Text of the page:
A Natural Philosophy: Embracing the Most Recent Discoveries in the Various Branches of Physics

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D. Appleton, 1860 - Physics - 450 pages
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Page 298 - Leyden, of much eminence, said that " he felt himself struck in his arms, shoulders, and breast, so that he lost his breath ; and it was two days before he recovered from the effects of the blow and the terror ; adding, that he would not take a second shock for the kingdom of France.
Page 171 - The marine barometer has not yet been in general use for many years, and the author of this work was one of a numerous crew who probably owed their preservation to its almost miraculous warning. It was in a southern latitude ; the sun had just set with placid appearance, closing a beautiful afternoon, and the usual mirth of the evening watch was proceeding, when the captain's order came to prepare with all haste for a storm. The barometer had began to fall with appalling rapidity.
Page 372 - Venus, a pea, on a circle of 284 feet in diameter ; the Earth, also a pea, on a circle of 430 feet ; Mars, a rather large pin's head, on a circle of...
Page 34 - A diameter of a circle is a straight line drawn through the centre, and terminated both ways by the circumference.
Page 36 - CIRCLE is a plane figure bounded by a curved line, all the points of which are equally distant from a point within called the centre; as the figure ADB E.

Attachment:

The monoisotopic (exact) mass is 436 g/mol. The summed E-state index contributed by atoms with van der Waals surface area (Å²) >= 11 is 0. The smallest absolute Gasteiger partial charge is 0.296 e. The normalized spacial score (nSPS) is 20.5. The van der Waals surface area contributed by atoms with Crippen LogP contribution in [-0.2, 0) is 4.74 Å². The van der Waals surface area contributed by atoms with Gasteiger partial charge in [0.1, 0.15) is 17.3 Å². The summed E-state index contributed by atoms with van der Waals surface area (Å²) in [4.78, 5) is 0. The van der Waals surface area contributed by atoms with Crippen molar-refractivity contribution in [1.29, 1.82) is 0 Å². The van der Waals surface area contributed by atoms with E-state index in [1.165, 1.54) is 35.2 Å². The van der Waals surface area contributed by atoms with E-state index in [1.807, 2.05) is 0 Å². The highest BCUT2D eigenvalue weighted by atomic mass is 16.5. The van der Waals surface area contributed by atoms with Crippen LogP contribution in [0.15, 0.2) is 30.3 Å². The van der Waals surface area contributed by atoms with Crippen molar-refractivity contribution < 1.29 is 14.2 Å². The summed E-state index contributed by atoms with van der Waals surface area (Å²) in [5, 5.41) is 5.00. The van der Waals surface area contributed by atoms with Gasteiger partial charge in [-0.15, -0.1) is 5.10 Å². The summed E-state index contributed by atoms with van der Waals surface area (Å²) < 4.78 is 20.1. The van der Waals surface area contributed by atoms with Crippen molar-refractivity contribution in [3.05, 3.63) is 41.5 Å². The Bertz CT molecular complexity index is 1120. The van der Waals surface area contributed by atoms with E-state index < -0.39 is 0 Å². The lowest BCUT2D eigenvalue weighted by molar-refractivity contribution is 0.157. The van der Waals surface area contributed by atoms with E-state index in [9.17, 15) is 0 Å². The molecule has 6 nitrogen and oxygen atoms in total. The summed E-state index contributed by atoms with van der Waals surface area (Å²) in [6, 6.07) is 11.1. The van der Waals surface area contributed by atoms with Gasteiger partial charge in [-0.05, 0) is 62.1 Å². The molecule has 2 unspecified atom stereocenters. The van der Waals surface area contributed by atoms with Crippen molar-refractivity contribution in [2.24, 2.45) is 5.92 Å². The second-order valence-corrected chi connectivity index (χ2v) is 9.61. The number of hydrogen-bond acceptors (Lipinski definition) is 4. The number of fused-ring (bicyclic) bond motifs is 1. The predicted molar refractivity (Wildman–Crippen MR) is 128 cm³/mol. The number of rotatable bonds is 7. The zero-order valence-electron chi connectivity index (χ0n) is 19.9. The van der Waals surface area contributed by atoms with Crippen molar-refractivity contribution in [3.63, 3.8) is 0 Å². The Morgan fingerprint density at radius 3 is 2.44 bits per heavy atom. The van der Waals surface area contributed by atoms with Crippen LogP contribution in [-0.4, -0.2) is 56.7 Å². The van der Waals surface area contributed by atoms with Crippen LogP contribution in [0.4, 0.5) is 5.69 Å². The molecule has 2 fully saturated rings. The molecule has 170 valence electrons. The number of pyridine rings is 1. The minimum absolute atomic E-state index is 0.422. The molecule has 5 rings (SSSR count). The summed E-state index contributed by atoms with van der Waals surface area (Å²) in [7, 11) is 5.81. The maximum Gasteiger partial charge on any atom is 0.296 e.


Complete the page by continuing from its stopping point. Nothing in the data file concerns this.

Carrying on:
Page 388 - A man placed on one of them would spring with ease 60 feet high, and sustain no greater shock in his descent than he does on the earth from leaping a yard.
Page 182 - In a vacuum, boiling commences at a much lower temperature than in the air. This is shown by placing some hot water under a receiver and exhausting the air. The pressure of the atmosphere being removed from its surface, the water soon boils ; but it comes to rest the moment that air is readmitted. For the same reason, water boils at a lower temperature on the top of a mountain than at its base, as has often been observed by travellers. 442. If beer is placed under a receiver and the air exhausted,...
Page 27 - Hills, trees, and houses, therefore, though they occupy the same place with respect to each other, are really travelling through space with immense rapidity. Yet as this is th'e case with ourselves, with the atmosphere, and all things about us, we regard an object as absolutely at rest if it has no other motion than this. 55. VELOCITY. — The Velocity of a body is the rate at which it moves. This rate is determined by the space it passes over in a given time. The greater the space, the greater the...
Page 94 - These simple machines are the lever, the wheel and axle, the pulley, the inclined plane, the wedge, and the screw. The lever.
Page 330 - When one of the poles was applied to a nerve under the eyebrow and the other to the heel, the most extraordinary grimaces were produced : " every muscle of the countenance was simultaneously thrown into fearful action ; rage, horror, despair, anguish, and ghastly smiles, united their hideous expression in the murderer's face.

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